What happens at the end? When we achieve our goal...what have we? Do we get anything from winning, besides a trophy, a pat on the back, and ice cream after the game?

I recently beat Assassin's Creed. I enjoyed it. But at the end of the game...it was over. I had won! I had beaten the game! But there was nothing afterwards.

When I ask people about their future, I often ask "and then what?" to a ridiculous degree.
"I'm going to school." "For what?" "[stuff]" "What will you do with that?" "Get a job." "And then...?" "[Blah]" "I see...then what?"

What comes next? When we get our jobs...we have won! We got a job! But then what? We get paid. And then what? We buy stuff. Awesome. And when we have stuff...what do we do with stuff?

Do you see what happens here? If there ever is an end to this sadistic carousel in life, it usually results in buying something. Which will (at best) wear out or (at worst) we will get tired of it. What is victory without a reward that matters? What DOES matter? What will continue on forever and will not wear out in this life? What thing will never make us bored?

Should we settle for less, for things in this life? Should we settle for premature and material rewards? Or is victory in itself enough to sustain?

Not for me. Victory is a means by which I can get something or somewhere.
But for you....what is victory and why does it matter?


The Art of Decency

I never understood the difference between a good man and a bad man.  To me, all people had the same mindsets.  And by people, I mean the ones that were in my particular demographic (I suppose).  I grew up in the usual basically suburban, mostly white, middle class area.  And to me, everyone here was decent.  People helped each other and cared about each other.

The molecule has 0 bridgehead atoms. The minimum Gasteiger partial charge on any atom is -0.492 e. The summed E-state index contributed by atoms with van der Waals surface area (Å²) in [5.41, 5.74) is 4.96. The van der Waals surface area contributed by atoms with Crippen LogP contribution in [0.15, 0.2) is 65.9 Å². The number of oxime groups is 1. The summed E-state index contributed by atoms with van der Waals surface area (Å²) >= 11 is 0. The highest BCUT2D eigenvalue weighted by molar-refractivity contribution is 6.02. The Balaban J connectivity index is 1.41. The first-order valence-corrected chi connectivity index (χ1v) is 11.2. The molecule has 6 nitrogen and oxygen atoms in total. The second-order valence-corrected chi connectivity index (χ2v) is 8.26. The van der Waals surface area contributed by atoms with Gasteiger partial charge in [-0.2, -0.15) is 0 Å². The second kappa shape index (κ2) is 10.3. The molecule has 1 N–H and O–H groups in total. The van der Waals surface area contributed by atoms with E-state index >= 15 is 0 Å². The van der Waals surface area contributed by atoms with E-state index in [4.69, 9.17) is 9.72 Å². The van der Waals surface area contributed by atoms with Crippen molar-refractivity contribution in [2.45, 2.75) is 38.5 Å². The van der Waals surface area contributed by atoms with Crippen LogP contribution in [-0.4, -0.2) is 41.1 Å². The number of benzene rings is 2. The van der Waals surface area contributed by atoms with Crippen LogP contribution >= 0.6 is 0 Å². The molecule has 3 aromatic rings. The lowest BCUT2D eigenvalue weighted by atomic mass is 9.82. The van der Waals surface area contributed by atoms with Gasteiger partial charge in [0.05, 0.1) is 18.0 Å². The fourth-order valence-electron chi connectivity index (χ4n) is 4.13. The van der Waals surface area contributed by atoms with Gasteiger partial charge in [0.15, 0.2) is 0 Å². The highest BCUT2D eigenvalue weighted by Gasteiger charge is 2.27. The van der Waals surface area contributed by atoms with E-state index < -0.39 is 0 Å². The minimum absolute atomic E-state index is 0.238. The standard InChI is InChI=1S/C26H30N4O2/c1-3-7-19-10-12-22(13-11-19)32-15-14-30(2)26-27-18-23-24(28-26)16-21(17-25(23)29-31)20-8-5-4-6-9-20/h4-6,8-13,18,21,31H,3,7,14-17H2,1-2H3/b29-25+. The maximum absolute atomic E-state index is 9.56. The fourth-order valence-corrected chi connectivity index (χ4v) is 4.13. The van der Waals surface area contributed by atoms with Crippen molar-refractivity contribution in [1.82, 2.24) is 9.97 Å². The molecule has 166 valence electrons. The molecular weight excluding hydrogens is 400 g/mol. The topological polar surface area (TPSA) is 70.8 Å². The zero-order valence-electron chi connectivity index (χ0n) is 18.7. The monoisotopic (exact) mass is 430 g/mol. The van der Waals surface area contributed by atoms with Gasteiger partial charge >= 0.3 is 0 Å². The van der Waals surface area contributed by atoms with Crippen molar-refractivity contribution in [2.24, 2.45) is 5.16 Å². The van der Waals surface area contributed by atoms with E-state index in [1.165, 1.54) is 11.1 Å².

I know what it means to not be decent.  And it is far different than what I expected.

It has little to do with someone being good or bad, though these are certainly indicators.  It has everything to do with the decisions that one makes on a daily basis.
While at home, I saw the acts of decent men and women every day.  And to me that was normal.  I thought that everyone was like that.  I saw people who were putting their own desires far behind responsibities, other people's needs, and countless other things.  In fact, many times personal desires seemed to almost vanish. 
The "easy way" was not an option unless it was entirely legal, beneficial, and entirely better.  Of course, sometimes the hard way was done simply to build character.

Building character.  It took me a very long time to understand what this really meant.  For me, it meant "manning up."  The more character I had, the more respect I was garnered from others.  Not because I had accomplished so much.  No, it was because I had gone through whatever trial and could now help one more person.  Character was what gave the qualities necessary to help others, not a medal to add to a trophy wall.

And now I return to that realm of decency.  After two years and that pit of filth, I realize what the difference is: here, I live with decent people.  But not everyone in that other place was fortunate as I to have grown up in such a place.

I say filth not to condemn the people, but the situations.  And I mention my upbringing not to glorify myself or those that were involved.  No indeed.  Once leaving home, I spat upon my upbringing, losing many good qualities that I did not realize were so vital.

What happened to sincerity?  What happened to doing good because you know it's right?  What happened to honesty and charity?  Where are the heroes that fought for us, showing us how to live and how to be righteous, just, and honorable in the face of adversity?

I used to be good.  I used to do good work just because it needed to be done.  I used to be "the guy you bring home to your parents."  I used to consider myself to be a good role model.  But I don't feel like I'm any of that anymore.

Once again I am reminded what it means to be decent.  I have decent people around me now, and they show me by example.  They show me how to be selfless, how to be generous in giving and cautious in taking.  How to be efficient, polite, and cherish everyone that I meet.

Perhaps this summer will be different.  Maybe I shall regain my humanity and become decent once again.

So for you who is looking to become decent, I suggest this humble advice: give all that you have to everyone that you see.  Only reveal that of yourself which is beneficial, wholesome, and uplifting to all.  Focus on the positive and banish the negative and impure thoughts.  And most importantly, fear nothing.  Nothing is too big to handle or too small to ignore.  Take everything with a grain of salt, but be trusting an trustworthy.  Be the hero.  Not for your glory, but for the good of the people that are being helped.